WordPress has fallen behind other platforms in terms of performance, which has led to a new proposal for an official WordPress Performance team.
On October 12, full-time WordPress core contributor Ari Stathopoulos submitted a proposal outlining why he and certain other core contributors believe it is necessary to have an official Performance team that would be responsible for coordinating efforts to increase the performance (speed) of WordPress.
“Users expect and prefer fast experiences (consciously or otherwise),” Stathopoulos said in the proposal. “Research shows that fast websites can provide a better user experience, increase engagement, benefit SEO, increase conversion, and be more economically and ecologically friendly.”
Stathopoulos is a Yoast-sponsored full-time core contributor. The proposal was authored by contributors from Yoast and Google.
According to the proposal, WordPress has fallen behind platforms such as Wix, Shopify, and Squarespace.
“Other platforms are on average faster – and becoming increasingly faster – than WordPress websites, and are actively investing in (and marketing) core performance-as-a-feature,” Stathopoulos said. “We can see the impact of this investment in the widening gap between the proportion of WordPress sites which achieve ‘good’ Core Web Vitals scores, vs other platforms.”
One of the reasons WordPress is facing this gap is because it allows its users to utilize whichever plugins and themes they want on their individual sites. While these themes and plugins can be used to boost performance, they do not contribute to raising the overall core performance levels of WordPress.
WordPress Performance Team Core Beliefs
The proposal for a WordPress Performance theme asserts that WordPress needs to be actively investing in performance in WordPress Core and beyond, which includes core code, themes & plugins requirements, setup and onboarding processes, admin/editing experiences, as well as education for content creators.
The following core beliefs are submitted within the proposal:
- Performance is a fundamental part of user experience, and WordPress should aim to deliver a good user experience.
- Achieving reasonable performance levels shouldn’t be plugin territory, but part of core (aka, “performance by default”), because;
- All WordPress users (of all types) need a well lit path to good performance.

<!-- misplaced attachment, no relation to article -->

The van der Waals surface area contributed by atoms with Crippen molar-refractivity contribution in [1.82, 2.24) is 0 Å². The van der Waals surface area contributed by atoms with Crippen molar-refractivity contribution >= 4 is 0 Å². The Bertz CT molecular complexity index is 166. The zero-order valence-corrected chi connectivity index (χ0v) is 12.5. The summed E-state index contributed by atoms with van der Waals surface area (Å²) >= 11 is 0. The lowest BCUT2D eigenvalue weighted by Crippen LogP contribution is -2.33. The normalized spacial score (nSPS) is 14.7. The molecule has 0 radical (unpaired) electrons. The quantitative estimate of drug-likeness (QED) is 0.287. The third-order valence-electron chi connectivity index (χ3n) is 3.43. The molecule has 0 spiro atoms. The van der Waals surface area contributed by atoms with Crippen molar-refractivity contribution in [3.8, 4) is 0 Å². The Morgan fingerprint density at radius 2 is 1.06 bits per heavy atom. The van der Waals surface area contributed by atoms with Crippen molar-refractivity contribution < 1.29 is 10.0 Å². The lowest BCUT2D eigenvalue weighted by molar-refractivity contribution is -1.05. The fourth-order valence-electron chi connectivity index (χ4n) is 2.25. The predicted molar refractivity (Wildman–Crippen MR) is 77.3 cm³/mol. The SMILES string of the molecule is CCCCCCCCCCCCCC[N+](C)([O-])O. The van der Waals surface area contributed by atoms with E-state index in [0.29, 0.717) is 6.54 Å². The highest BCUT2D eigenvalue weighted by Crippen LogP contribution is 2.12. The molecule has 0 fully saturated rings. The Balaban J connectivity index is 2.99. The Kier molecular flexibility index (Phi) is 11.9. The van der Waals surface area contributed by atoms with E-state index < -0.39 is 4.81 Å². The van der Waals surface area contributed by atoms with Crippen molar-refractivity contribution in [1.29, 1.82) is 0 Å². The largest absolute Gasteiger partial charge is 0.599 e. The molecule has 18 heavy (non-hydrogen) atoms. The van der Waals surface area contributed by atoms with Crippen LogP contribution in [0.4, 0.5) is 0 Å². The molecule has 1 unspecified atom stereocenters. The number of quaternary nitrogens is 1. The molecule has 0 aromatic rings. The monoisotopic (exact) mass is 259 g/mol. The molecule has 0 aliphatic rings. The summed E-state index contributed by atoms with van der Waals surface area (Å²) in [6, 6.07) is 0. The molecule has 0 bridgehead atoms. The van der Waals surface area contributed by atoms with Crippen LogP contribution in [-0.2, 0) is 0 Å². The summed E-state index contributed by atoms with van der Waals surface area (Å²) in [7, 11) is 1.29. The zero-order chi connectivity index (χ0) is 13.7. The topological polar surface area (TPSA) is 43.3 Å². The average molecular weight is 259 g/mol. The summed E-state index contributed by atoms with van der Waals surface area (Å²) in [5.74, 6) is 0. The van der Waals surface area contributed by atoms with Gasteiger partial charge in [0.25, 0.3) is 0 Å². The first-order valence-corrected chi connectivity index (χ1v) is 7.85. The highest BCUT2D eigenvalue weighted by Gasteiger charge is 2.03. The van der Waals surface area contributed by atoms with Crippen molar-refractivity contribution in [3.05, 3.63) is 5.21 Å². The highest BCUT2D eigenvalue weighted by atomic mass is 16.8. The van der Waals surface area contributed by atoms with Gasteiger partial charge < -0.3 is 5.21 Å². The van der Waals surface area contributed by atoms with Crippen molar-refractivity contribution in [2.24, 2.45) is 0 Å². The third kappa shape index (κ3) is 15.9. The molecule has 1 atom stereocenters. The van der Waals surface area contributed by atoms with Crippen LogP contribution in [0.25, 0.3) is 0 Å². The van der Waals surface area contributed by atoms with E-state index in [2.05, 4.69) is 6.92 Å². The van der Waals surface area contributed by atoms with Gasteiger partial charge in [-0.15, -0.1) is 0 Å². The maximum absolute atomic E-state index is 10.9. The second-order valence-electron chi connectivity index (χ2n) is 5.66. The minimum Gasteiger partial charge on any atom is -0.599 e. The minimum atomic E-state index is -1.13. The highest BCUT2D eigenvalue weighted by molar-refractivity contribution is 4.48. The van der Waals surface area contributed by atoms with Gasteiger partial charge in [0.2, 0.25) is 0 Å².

- Average end-users can’t be expected to be performance experts.
- Achieving high levels of performance requires technical considerations to be ‘built-in’ across the whole stack; and as this is often not the case with themes/plugins, performance solutions are limited to ‘brute-forcing’ performance solutions over non-performant behaviour (e.g., output buffering).
- The plugin ecosystem doesn’t help users who don’t know that they need help, or who are poorly served by the plugin ecosystem.
- Users determining which CMS to choose are / will be increasingly influenced by performance (and the associated UX/SEO/conversion factors), and we’ll lose ground to faster platforms.
- ‘Democratizing publishing’ requires that published content be discoverable; which will be less likely to occur via search engines (which influence or account for the majority of new content discovery) for slow(er) sites.
While the proposal does make the argument that a majority of performance considerations should be included as part of WordPress core and handled by the WordPress Performance team, it still believes certain aspects should remain firmly in what it refers to as “plugin territory.”
It states that the following areas should be handled by plugins:
- Integrations with specific CDNs
- Template transformation processes (e.g., AMP)
- Any non-standardized performance technology
- Any experimental standards (e.g., browser APIs / capabilities with limited adoption)
The idea behind this proposal is that an official WordPress Performance team would offer more visibility to the overall performance effort, meaning contributors who are not interested in working on core as a whole can choose to work performance specifically.
A WordPress Performance team could also attract contributions from different contributing groups such as browsers, hosting, SEO companies, and others, as well as open WordPress to new types of contributors, like performance or data analysts.
The kickoff meeting for the WordPress Performance team was held on November 2 and a #performance slack channel was created to house all discussion around this project.
The current performance projects are assembled in a spreadsheet. For those who would like to contribute, the team has asked that those users self-assign themselves to1-2 areas in order to indicate what they would like to work on.